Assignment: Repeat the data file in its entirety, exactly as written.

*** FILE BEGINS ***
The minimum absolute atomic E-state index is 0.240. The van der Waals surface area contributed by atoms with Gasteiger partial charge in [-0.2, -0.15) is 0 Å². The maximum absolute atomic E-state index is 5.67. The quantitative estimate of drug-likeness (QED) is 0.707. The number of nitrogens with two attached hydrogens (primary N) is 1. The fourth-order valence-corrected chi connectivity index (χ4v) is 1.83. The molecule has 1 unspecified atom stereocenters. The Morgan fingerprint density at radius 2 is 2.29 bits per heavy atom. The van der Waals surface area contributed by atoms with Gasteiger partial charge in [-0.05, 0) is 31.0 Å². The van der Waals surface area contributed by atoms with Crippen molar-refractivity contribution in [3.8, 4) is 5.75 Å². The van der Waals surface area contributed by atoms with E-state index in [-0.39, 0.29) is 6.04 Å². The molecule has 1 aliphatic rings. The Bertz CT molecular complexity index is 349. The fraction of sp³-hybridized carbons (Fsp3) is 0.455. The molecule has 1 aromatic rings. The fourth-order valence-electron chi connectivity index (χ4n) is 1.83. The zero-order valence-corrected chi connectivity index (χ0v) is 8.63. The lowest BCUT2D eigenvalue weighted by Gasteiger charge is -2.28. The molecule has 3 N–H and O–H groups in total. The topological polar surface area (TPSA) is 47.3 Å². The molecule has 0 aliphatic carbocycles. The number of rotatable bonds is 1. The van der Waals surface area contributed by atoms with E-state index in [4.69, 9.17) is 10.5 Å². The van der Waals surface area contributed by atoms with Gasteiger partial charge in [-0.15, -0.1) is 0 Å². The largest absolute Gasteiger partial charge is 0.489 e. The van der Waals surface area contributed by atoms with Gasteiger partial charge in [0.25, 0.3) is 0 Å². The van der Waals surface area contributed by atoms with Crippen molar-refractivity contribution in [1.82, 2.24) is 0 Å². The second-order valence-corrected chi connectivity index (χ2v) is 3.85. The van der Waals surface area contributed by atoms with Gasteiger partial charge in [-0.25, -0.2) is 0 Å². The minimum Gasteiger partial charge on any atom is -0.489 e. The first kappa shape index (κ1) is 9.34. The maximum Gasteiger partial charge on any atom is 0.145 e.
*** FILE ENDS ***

The minimum absolute atomic E-state index is 0.240. The van der Waals surface area contributed by atoms with Gasteiger partial charge in [-0.2, -0.15) is 0 Å². The maximum absolute atomic E-state index is 5.67. The quantitative estimate of drug-likeness (QED) is 0.707. The number of nitrogens with two attached hydrogens (primary N) is 1. The fourth-order valence-corrected chi connectivity index (χ4v) is 1.83. The molecule has 1 unspecified atom stereocenters. The Morgan fingerprint density at radius 2 is 2.29 bits per heavy atom. The van der Waals surface area contributed by atoms with Gasteiger partial charge in [-0.05, 0) is 31.0 Å². The van der Waals surface area contributed by atoms with Crippen molar-refractivity contribution in [3.8, 4) is 5.75 Å². The van der Waals surface area contributed by atoms with E-state index in [-0.39, 0.29) is 6.04 Å². The molecule has 1 aliphatic rings. The Bertz CT molecular complexity index is 349. The fraction of sp³-hybridized carbons (Fsp3) is 0.455. The molecule has 1 aromatic rings. The fourth-order valence-electron chi connectivity index (χ4n) is 1.83. The zero-order valence-corrected chi connectivity index (χ0v) is 8.63. The lowest BCUT2D eigenvalue weighted by Gasteiger charge is -2.28. The molecule has 3 N–H and O–H groups in total. The topological polar surface area (TPSA) is 47.3 Å². The molecule has 0 aliphatic carbocycles. The number of rotatable bonds is 1. The van der Waals surface area contributed by atoms with E-state index in [4.69, 9.17) is 10.5 Å². The van der Waals surface area contributed by atoms with Gasteiger partial charge in [-0.15, -0.1) is 0 Å². The largest absolute Gasteiger partial charge is 0.489 e. The van der Waals surface area contributed by atoms with Gasteiger partial charge in [0.25, 0.3) is 0 Å². The van der Waals surface area contributed by atoms with Crippen molar-refractivity contribution in [1.82, 2.24) is 0 Å². The second-order valence-corrected chi connectivity index (χ2v) is 3.85. The van der Waals surface area contributed by atoms with Gasteiger partial charge in [-0.25, -0.2) is 0 Å². The minimum Gasteiger partial charge on any atom is -0.489 e. The first kappa shape index (κ1) is 9.34. The maximum Gasteiger partial charge on any atom is 0.145 e.